Ever since I was a child, I’ve gone through very specific reading phases. When I was ten, all I wanted to read about was gymnastics, although this might have had more to do with the ’84 Olympics and the success of one Mary Lou Retton. Two years later I went through every book I could get my hands on about the holocaust and World War II. In my teen years, I had a Vietnam phase, and Michael Herr’s Dispatches still has a special place on my shelf. As I’ve gotten older, I’ve tried to steer myself away from reading in such a themed way, preferring a slightly more regimented selecting of titles so as to have a little more variety. I’d say I’ve been pretty successful at pulling it off, at least until very recently. The reading phase I’m in now has come as a complete surprise, especially to myself. All I want to read right now are books about Ballet. You heard that right: Ballet. Now what could have sparked an obsession so specific, especially to a non-dancer like myself? A book I’ve had on my shelf for a long time and read sporadically here and there. The name of the book: The Lives of the Muses by Francine Prose. Towards the end is a chapter about George Balanchine and his last muse Suzanne Farrell. The way she describes the ephemeral nature of ballet and its otherworldliness, I began to think of it in a way I never had before. I needed to absorb as much as I could and fast. So began my new love affair. Below are a few of my recent favorites.
1. Ballerina Swan by Allegra Kent. One of Balanchine’s ballerinas, Kent had many important ballets created for her. She is also the author of her own exceptionally written memoir from a few years back entitled Once a Dancer. Now she has written an enchanting book for children ages 5-8, wonderfully illustrated by Caldecott-winning artist Emily McCully. Lovely and sweet, Ballerina Swan is about a swan named Sophie who lives in a pond in Central Park and loves to watch the ballerinas in Madam Myrtle’s Dance Studio. She wants to dance though, not just watch. She tries to join the ballerinas in their class but keeps getting shooed out by Madam Myrtle. One day, Madam Myrtle is replaced by a nicer teacher named Miss Willow, who lets Sophie join her class. Sophie does so well that she is asked to perform in the class’ end-of-year performance of Swan Lake, as the swan no less. Give this to the budding ballerina in your life.
2. Bunheads by Sophie Flack. No relation to the television show on the ABC Family, but definitely in the same age bracket. Slightly superficially, I was immediately drawn to the striking cover, ballerinas in giant tutus dancing in a circle on a stark black background. Now I’m not normally drawn to books in the teen section, but this book gave me pause to take a look, & Flack definitely knows of what she speaks. At seventeen she was accepted into the New York City Ballet and danced with the company for nine years. Her protagonist Hannah is nineteen and dancing with the Manhattan Ballet Company. She thinks she wants to dedicate her life to ballet until she meets a musician named Jacob who makes her question whether she really has what it takes to make it. Beautifully written, it’s definitely a great crossover book for teens as well as adults looking for a good love story, with all the hope & angst that goes along with that age, and definitely appreciated by those of us a lot older.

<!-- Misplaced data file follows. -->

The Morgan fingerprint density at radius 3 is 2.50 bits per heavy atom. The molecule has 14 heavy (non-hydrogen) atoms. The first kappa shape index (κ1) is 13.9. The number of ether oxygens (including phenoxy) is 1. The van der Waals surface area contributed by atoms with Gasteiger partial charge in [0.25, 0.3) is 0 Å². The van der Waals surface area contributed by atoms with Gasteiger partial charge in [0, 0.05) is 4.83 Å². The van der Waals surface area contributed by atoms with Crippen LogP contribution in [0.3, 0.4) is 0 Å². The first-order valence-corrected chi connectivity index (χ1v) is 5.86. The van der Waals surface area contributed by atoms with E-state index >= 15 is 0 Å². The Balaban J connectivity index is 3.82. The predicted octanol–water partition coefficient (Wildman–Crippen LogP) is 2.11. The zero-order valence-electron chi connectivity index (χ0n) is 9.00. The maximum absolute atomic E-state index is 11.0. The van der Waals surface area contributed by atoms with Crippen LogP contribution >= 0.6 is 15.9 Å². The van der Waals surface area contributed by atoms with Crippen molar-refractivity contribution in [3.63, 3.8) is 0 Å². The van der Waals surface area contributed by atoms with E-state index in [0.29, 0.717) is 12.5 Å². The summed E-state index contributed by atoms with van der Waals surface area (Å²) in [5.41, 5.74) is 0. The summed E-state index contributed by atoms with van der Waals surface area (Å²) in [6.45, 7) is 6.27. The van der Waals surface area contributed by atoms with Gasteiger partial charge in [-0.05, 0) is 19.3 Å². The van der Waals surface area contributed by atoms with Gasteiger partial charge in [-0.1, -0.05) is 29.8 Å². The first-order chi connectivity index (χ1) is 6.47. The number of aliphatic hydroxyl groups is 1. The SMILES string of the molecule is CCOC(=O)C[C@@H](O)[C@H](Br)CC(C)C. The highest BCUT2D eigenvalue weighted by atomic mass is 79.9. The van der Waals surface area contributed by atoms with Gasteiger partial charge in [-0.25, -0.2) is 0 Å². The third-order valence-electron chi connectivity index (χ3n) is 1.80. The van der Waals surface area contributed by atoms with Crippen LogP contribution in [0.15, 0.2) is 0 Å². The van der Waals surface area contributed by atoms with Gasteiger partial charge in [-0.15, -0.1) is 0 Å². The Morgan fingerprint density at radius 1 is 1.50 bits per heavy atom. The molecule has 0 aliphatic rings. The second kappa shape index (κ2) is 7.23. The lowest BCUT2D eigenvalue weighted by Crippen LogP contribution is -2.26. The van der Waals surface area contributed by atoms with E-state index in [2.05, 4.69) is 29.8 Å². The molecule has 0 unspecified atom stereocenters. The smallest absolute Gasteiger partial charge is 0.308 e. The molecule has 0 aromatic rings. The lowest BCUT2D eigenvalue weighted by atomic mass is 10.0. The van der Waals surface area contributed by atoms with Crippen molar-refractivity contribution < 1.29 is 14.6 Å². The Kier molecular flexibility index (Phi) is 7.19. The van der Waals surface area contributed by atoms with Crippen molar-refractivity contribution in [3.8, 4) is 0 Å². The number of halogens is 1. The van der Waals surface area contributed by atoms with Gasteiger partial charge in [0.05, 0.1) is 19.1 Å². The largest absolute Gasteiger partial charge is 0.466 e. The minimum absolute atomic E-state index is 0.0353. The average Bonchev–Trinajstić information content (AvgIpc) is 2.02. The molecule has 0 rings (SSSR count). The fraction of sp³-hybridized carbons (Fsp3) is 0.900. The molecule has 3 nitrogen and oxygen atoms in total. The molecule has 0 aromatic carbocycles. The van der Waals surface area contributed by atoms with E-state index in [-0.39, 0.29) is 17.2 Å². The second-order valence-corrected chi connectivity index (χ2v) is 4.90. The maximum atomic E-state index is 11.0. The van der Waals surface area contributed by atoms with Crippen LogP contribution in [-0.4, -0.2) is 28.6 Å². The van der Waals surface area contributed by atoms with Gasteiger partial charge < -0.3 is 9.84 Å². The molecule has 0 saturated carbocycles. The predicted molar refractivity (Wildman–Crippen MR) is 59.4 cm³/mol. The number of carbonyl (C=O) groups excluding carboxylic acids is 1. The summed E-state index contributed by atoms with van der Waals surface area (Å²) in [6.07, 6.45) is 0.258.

3. The Cranes Dance by Meg Howrey. I was not expecting such a tour de force from this one, especially from an author I’ve never heard of. The story centers around two talented sisters, Kate & Gwen Crane, both belonging to a prestigious New York City Ballet company. When Gwen suffers a breakdown and returns home to their parents’ house to recuperate, Kate, alone for the first time, must deal with the guilt and pain of what has happened to her sister. Similar in theme as the movie Black Swan, The Cranes Dance is unflinching in its portrayal of the harsh and painful life dancers lead. It’s written in such a way as to make you feel a part of the company, a witness to backstage happenings you wouldn’t normally see. Long, detailed exposition on certain ballets almost proves too much, and yet doesn’t when all is said and done. Surprisingly dark, Howrey leads us by the hand into a dark tunnel only to see the light at the very, very end. I could not stop thinking about this one, long after I’d finished.
4. The Master’s Muse by Varley O’Connor. This is very much in the vain of The Paris Wife, and one of the best books I’ve read this year, ballet not withstanding. Its center is Tanaquil LeClercq, Balanchine’s fifth and final wife, who tragically contracted polio at the young age of 27 on a European tour in 1956. Smartly told in the first person, you feel every ounce in your body ache for her as she lies in the iron lung that enables her to breathe, only days after dancing on stage for the very last time. O’Connor has definitely done her research. Her novel feels more like a lost journal than something crafted at someone’s desk. LeClercq’s essence is there, even down to LeClercq’s own words, thanks to the few interviews she gave for various newspapers and dance magazines. Despite such a tragedy at such a young age, and in spite of Balanchine’s betrayal of her years later, Le Clercq was able to lead a fulfilling life, later on even teaching ballet. Don’t be discouraged by the apparent darkness of this book. It is supremely inspiring.
Apollo’s Angels by Jennifer Homans
Holding onto the Air by Suzanne Farrell (currently out-of-print)
Maria Tallchief: America’s Prima Ballerina by Maria Tallchief
Chasing Degas by Eva Montanari
I Was a Dancer by Jacques D’Amboise
Adriana is a bookseller at Warwick's